January 16. 2018
“Clap along if you feel like happiness is the truth…”
Do you know the song? It was released in 2013 by Pharrell Williams. It came to my attention as a result of an article that focused on how this popular song had very different effects on its listeners. Apparently, on hearing the words, some people would feel angry, or even sad. I am certainly no life coach but I understand that life is not always happy. I believe one sign of maturity is the recognition that even a “happy person” has both ups and downs. We should probably be grateful that we do not stay in a state of perpetual pleasure, or perpetual despair.
The concept of happiness can also be applied to our finances. For many people financial happiness is based upon having enough money for their desired quality of life over their remaining years, with some cushion to provide reassurance. If we could quantify this simple definition of financial happiness, we could call this amount of money our Financially Happy Number.
These simple ideas seem to have relevance given current valuations in the equity markets. If we had a million dollars of value invested in the broad US equity markets in October, 2007, and continued to re-invest dividends, we would likely have reached a state of despair by March, 2009 when the steep market decline would have reduced our value to $460,000, a drop of 54%. If we had resisted the temptation to give way to depression, and selling out, our investment would have recovered to the joyful level of approximately $2,200,000 today.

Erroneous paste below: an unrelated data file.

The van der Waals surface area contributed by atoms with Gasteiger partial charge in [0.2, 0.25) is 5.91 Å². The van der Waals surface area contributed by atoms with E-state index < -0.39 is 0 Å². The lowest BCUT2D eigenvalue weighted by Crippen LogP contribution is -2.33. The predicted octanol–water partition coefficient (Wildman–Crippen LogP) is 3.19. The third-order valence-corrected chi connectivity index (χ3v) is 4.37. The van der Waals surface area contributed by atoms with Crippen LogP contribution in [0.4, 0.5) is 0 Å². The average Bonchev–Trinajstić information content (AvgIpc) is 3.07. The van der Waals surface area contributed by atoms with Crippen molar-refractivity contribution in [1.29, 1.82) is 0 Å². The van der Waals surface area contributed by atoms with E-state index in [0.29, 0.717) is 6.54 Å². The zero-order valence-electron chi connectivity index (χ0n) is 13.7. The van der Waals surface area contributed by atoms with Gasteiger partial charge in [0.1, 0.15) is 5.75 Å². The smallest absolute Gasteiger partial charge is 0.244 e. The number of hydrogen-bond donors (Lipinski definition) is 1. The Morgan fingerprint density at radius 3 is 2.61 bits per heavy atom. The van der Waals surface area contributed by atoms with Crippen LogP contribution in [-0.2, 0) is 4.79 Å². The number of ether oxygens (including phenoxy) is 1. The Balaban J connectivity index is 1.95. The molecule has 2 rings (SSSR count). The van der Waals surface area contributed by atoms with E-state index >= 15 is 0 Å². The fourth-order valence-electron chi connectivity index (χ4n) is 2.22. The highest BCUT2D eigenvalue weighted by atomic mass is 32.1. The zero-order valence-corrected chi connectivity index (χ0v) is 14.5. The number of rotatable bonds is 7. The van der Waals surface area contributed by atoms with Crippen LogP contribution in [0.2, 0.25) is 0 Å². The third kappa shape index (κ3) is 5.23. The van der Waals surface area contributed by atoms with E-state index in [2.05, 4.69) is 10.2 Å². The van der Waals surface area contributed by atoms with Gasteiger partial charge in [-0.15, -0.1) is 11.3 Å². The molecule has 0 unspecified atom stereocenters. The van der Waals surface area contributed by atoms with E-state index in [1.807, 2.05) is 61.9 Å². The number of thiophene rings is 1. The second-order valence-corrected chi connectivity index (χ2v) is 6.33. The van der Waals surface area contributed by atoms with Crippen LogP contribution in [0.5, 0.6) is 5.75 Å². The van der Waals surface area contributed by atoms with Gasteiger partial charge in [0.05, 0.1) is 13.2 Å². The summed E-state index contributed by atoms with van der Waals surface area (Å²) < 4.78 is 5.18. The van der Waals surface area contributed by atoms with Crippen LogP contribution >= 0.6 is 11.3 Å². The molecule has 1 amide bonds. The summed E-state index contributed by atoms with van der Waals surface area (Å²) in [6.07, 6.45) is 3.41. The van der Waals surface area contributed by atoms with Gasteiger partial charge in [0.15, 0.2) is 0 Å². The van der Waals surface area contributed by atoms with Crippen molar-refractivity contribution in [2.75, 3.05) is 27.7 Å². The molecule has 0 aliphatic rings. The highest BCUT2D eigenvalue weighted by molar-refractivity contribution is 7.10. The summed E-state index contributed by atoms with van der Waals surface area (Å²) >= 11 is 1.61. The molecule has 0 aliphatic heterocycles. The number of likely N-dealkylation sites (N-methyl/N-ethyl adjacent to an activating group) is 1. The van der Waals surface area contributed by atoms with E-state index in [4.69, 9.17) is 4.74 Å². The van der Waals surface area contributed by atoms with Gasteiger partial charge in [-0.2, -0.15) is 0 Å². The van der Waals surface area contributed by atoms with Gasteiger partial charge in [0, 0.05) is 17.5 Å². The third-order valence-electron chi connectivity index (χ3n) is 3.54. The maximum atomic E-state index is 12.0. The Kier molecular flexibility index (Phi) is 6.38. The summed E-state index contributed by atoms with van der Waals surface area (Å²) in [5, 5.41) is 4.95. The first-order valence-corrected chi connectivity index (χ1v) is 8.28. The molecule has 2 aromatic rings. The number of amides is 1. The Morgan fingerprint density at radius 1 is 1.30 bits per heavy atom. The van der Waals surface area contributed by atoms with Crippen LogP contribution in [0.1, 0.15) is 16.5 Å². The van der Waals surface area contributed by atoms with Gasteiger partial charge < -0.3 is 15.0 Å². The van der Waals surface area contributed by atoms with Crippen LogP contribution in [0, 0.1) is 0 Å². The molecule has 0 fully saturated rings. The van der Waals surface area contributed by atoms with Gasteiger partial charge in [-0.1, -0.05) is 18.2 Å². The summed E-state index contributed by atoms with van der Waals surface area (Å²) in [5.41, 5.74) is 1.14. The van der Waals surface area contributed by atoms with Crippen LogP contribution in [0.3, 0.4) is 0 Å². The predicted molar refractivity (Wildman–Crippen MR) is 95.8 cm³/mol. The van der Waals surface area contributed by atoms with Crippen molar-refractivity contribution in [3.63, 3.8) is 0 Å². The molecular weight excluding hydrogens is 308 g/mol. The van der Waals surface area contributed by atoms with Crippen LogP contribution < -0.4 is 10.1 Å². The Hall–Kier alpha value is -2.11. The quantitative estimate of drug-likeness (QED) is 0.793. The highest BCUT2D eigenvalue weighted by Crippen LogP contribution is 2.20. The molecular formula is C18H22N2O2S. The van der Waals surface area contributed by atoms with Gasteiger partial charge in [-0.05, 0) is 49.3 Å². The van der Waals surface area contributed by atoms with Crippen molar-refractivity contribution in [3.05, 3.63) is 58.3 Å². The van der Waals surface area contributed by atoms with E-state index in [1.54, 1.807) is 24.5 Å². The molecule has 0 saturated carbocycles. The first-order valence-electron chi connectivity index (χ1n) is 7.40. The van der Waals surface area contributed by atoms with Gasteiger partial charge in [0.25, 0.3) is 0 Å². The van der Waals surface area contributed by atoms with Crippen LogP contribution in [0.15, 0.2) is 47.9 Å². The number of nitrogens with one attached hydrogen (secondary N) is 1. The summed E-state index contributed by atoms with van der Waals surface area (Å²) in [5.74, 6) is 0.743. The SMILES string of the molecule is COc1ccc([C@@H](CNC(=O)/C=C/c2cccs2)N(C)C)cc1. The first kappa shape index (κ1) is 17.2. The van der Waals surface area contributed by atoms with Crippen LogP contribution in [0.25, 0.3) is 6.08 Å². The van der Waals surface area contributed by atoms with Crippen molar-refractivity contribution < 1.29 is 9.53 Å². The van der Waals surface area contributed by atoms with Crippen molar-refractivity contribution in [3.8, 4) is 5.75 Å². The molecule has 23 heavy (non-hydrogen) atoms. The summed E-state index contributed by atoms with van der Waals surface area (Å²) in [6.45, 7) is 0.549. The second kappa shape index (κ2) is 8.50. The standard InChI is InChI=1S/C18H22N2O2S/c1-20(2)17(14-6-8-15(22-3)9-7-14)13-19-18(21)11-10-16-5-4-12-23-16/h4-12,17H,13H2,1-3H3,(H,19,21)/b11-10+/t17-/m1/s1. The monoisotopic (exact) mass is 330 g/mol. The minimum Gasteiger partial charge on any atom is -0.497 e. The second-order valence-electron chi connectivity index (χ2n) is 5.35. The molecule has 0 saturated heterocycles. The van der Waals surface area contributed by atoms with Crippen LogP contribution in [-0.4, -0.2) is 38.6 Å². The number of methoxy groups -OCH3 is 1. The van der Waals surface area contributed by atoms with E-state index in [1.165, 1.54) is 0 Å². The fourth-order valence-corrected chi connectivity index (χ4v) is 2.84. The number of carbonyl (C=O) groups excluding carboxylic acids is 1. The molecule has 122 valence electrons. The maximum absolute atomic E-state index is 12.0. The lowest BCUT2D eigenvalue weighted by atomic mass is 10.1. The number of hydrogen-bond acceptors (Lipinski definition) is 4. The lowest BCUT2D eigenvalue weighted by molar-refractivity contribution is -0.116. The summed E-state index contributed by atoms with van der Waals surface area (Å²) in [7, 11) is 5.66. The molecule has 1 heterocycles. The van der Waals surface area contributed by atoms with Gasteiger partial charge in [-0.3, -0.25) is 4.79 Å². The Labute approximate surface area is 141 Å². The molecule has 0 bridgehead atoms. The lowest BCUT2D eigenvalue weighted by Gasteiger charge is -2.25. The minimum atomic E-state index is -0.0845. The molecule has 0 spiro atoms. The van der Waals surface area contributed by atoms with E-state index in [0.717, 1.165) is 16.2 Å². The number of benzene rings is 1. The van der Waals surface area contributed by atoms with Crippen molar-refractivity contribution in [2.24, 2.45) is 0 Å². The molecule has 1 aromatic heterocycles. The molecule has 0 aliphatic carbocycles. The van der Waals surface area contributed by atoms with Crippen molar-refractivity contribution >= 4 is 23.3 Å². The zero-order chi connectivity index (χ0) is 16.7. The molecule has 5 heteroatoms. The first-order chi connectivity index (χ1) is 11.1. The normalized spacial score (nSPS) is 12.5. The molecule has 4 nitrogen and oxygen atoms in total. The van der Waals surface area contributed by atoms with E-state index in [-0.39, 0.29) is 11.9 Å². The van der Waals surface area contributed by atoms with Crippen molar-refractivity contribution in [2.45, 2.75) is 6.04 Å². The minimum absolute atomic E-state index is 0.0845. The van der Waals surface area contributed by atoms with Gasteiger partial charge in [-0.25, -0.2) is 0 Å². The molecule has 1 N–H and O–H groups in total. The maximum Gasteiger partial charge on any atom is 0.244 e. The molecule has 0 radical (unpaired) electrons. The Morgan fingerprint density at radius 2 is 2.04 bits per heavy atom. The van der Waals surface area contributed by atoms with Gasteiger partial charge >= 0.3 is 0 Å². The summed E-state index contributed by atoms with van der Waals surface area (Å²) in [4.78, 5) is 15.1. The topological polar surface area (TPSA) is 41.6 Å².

In theory, the current strong market should have taken every equity investor closer to their Financially Happy Number. Our hypothetical $2,200,000 might be too low for some, but the numbers can be adjusted for each person’s situation.
So, what is your Financially Happy Number? Most people under 60 will feel they are not there yet, and will need to continue to work. From a purely financial perspective (there are other reasons to work after all) the calculation of how many more years of earning income are required will depend on establishing a goal, knowing how much income can be saved, and investing available funds intelligently.
If you are in the position where you have already surpassed your Financially Happy Number, this might be a good time to review your portfolio and, while continuing to invest intelligently, consider strategies that will help preserve and protect that Financially Happy Number against a downfall. Putting in place such protection will help you deal with a market down turn, and reduce the chance of feeling that you are not in control.
Although quantifying a precise Financially Happy Number is probably unrealistic, we can help you evaluate whether you have reached the level of financial wealth when preservation becomes the main driver of your strategy. In fact, crafting, developing, and then protecting some broad estimate of a Financially Happy Number should likely be a core part of everybody’s planning process.